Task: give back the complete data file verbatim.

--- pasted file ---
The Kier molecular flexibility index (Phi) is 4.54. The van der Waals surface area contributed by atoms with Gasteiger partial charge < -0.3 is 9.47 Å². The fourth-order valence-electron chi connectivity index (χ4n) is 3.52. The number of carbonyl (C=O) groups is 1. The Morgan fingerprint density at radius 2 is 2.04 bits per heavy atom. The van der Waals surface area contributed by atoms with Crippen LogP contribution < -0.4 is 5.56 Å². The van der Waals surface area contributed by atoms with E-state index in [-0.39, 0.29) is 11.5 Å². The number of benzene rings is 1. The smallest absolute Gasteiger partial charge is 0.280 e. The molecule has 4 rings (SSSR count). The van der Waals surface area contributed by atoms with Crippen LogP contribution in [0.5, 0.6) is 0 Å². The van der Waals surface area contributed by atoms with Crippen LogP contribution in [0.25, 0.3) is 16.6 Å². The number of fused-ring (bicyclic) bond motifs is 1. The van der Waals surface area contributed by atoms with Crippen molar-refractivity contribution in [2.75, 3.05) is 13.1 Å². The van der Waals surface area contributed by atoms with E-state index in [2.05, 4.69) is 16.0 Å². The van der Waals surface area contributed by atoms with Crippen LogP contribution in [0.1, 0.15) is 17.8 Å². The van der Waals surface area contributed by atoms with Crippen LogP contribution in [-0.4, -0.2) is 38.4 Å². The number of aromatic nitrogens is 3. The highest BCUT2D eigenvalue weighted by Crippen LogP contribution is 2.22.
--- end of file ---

The Kier molecular flexibility index (Phi) is 4.54. The van der Waals surface area contributed by atoms with Gasteiger partial charge < -0.3 is 9.47 Å². The fourth-order valence-electron chi connectivity index (χ4n) is 3.52. The number of carbonyl (C=O) groups is 1. The Morgan fingerprint density at radius 2 is 2.04 bits per heavy atom. The van der Waals surface area contributed by atoms with Crippen LogP contribution < -0.4 is 5.56 Å². The van der Waals surface area contributed by atoms with E-state index in [-0.39, 0.29) is 11.5 Å². The number of benzene rings is 1. The smallest absolute Gasteiger partial charge is 0.280 e. The molecule has 4 rings (SSSR count). The van der Waals surface area contributed by atoms with Crippen LogP contribution in [0.5, 0.6) is 0 Å². The van der Waals surface area contributed by atoms with Crippen LogP contribution in [0.25, 0.3) is 16.6 Å². The number of fused-ring (bicyclic) bond motifs is 1. The van der Waals surface area contributed by atoms with Crippen molar-refractivity contribution in [2.75, 3.05) is 13.1 Å². The van der Waals surface area contributed by atoms with E-state index in [2.05, 4.69) is 16.0 Å². The van der Waals surface area contributed by atoms with Crippen LogP contribution in [0.1, 0.15) is 17.8 Å². The van der Waals surface area contributed by atoms with Crippen LogP contribution in [-0.4, -0.2) is 38.4 Å². The number of aromatic nitrogens is 3. The highest BCUT2D eigenvalue weighted by Crippen LogP contribution is 2.22.